Who is the Invasive Species Council?

The Invasive Species Council (ISC) was formed by Tim Low in response to his concerns regarding the growing problem of invasive species in Australia. The group became an incorporated organisation in July 2002.

Low’s initial direction for the ISC was to form a group with a primary focus to lobby against invasive species of all kinds. When questioned by Jane Faulkner back in 2003 (see ‘Noxious Nasties’, The Age, February 6, 2003) as to whether the council was going to just be another ‘powerless’ thorn in the side of governments, business and private industry, Low indicated that it would not. He said that the founders of the ISC didn’t see the ISC that way and they would not be a radical fringe group. He advised that they want to work with other people, but also have their own clear agenda.

One must question why the ISC, like many other ‘private’ lobby groups, labelled their group with a name that could easily confuse the unsuspecting public into thinking that they are a government organisation. Is it possible that the choice of name is a deliberate ploy used by small pressure groups to gain media attention? Having people inadvertently think that they are supporting a legitimate government body can certainly have its benefits and can assist in securing funding to continue pushing their agendas.

The claim that they are not a radical fringe group needs to be explored, as should the statement that they want to work with people. The early years of the ISC appeared to run true to their original focus, but the appointment of Carol Booth as a policy officer has recently seen the focus of the ISC shift away from sensible invasive species discussion to one of anti-hunting rhetoric. The inclusion of a section on the ISC website that appears to be dedicated to discrediting conservation hunting as a way to reduce feral animals is quite disconcerting. Concerning is the fact that they have previously stated they want to ‘work’ with people for positive outcomes, but have now turned their back on a large community group, who, as a whole, are determined to do their part in the feral animal control effort. Most experienced people associated with feral animal control know that there is no one magical method of control. The more tools you have in the toolbox will allow you the greatest chance of success in any feral animal control program.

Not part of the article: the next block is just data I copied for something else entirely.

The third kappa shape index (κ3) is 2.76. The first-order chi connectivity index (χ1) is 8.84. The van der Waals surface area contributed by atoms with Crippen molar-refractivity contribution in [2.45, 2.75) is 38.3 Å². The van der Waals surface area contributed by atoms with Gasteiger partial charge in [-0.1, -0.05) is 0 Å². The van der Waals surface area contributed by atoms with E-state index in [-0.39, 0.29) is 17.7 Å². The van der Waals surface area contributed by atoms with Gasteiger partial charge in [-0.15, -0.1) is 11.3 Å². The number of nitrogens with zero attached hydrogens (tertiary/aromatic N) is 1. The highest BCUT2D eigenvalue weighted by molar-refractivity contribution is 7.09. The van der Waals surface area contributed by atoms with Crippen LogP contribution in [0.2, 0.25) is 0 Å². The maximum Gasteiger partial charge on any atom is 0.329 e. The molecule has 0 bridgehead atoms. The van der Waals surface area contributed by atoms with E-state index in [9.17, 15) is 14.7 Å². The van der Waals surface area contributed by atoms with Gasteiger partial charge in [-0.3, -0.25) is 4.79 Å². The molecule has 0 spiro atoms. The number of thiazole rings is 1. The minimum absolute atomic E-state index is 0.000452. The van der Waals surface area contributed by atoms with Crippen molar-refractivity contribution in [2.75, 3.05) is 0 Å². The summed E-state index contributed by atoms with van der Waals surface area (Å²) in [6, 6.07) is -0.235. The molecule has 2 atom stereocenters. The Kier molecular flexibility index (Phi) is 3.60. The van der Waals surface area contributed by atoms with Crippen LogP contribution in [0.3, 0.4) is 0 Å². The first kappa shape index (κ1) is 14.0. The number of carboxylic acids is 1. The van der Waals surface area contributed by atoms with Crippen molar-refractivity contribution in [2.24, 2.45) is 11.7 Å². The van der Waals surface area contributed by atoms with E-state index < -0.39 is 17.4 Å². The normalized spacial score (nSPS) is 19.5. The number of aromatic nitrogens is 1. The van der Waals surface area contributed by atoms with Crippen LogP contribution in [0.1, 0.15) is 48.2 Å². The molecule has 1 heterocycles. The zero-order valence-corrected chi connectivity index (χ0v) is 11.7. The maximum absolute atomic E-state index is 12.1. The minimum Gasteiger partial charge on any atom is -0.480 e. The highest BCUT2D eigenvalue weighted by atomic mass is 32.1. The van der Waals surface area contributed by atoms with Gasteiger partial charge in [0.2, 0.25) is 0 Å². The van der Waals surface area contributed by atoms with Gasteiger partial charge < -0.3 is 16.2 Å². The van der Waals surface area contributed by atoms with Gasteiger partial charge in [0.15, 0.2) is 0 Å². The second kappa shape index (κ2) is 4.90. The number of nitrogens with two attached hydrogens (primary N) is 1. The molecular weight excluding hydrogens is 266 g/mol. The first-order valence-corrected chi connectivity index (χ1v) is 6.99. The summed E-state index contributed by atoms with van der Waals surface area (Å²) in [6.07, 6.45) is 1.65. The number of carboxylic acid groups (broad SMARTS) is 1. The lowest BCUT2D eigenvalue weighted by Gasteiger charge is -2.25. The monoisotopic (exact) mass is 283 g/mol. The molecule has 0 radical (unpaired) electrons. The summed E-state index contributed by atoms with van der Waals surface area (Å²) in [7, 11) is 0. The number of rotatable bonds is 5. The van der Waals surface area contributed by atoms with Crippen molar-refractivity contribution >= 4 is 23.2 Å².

In the past, Booth has been personally affiliated with groups with an anti-hunting ideology. The release of one of her most recent papers on an anti-gun lobby website provides further indication that her professional credibility may be weaker than her bias towards those who accept and participate in the hunting of feral animals.

In her critique of the SSAA’s latest ‘Hunting in Perspective’ ASJ, Booth comments that the ISC has the strongest potential reasons to support recreational hunting than other conservation Non-Government Organisations (NGOs), but it doesn’t. Her own bias against hunting is evident in her attempts to discredit hunting as ineffective, as well as producing statements that it could even worsen the feral animal problem. She attempts to find flaw in the effectiveness of hunting feral animals by raising the point that hunters themselves say duck hunting does not have an effect on duck populations.

To attempt to justify an argument against hunting as an effective form of feral animal control by judging it against the minimal impact of duck hunting is like comparing chalk and cheese. Duck hunting is based on sustainable game management principles where regulated seasons and bag limits are set to ensure a harvest of birds from a doomed surplus and has no impact on overall duck populations. The aim of feral animal control, however, is to reduce populations and this normally involves culling as many as possible at any one time, which is totally the opposite to duck hunting. Developing such an argument that indicates similarities in management regimes poses questions about the writer’s scientific and academic credibility and overall understanding of the concepts involved.

Most councils are known for collecting our rubbish, but thanks to the writings of Carol Booth, the Invasive Species Council is now distributing it. By preaching an anti-hunting agenda, the relevance of this organisation is quickly diminishing.

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